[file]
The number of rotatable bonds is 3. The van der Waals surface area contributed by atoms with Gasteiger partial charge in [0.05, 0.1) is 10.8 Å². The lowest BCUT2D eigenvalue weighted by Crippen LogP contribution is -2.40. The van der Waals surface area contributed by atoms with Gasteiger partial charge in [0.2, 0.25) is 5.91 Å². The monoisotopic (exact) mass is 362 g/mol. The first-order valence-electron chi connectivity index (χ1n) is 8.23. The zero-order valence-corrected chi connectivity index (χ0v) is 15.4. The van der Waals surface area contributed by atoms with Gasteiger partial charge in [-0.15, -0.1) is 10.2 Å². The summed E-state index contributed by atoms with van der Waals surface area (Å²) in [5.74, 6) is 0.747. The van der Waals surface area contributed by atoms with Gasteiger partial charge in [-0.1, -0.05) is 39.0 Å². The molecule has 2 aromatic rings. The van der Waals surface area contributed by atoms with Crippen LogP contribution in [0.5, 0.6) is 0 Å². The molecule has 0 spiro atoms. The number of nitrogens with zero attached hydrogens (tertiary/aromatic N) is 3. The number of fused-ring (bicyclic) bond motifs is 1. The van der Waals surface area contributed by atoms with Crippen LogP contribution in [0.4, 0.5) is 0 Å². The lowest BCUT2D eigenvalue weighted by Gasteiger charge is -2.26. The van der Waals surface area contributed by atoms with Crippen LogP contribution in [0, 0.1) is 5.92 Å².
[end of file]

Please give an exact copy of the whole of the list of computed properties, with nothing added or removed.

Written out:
The number of rotatable bonds is 3. The van der Waals surface area contributed by atoms with Gasteiger partial charge in [0.05, 0.1) is 10.8 Å². The lowest BCUT2D eigenvalue weighted by Crippen LogP contribution is -2.40. The van der Waals surface area contributed by atoms with Gasteiger partial charge in [0.2, 0.25) is 5.91 Å². The monoisotopic (exact) mass is 362 g/mol. The first-order valence-electron chi connectivity index (χ1n) is 8.23. The zero-order valence-corrected chi connectivity index (χ0v) is 15.4. The van der Waals surface area contributed by atoms with Gasteiger partial charge in [-0.15, -0.1) is 10.2 Å². The summed E-state index contributed by atoms with van der Waals surface area (Å²) in [5.74, 6) is 0.747. The van der Waals surface area contributed by atoms with Gasteiger partial charge in [-0.1, -0.05) is 39.0 Å². The molecule has 2 aromatic rings. The van der Waals surface area contributed by atoms with Crippen LogP contribution in [0.5, 0.6) is 0 Å². The molecule has 0 spiro atoms. The number of nitrogens with zero attached hydrogens (tertiary/aromatic N) is 3. The number of fused-ring (bicyclic) bond motifs is 1. The van der Waals surface area contributed by atoms with Crippen LogP contribution in [0.4, 0.5) is 0 Å². The lowest BCUT2D eigenvalue weighted by Gasteiger charge is -2.26. The van der Waals surface area contributed by atoms with Crippen LogP contribution in [0, 0.1) is 5.92 Å².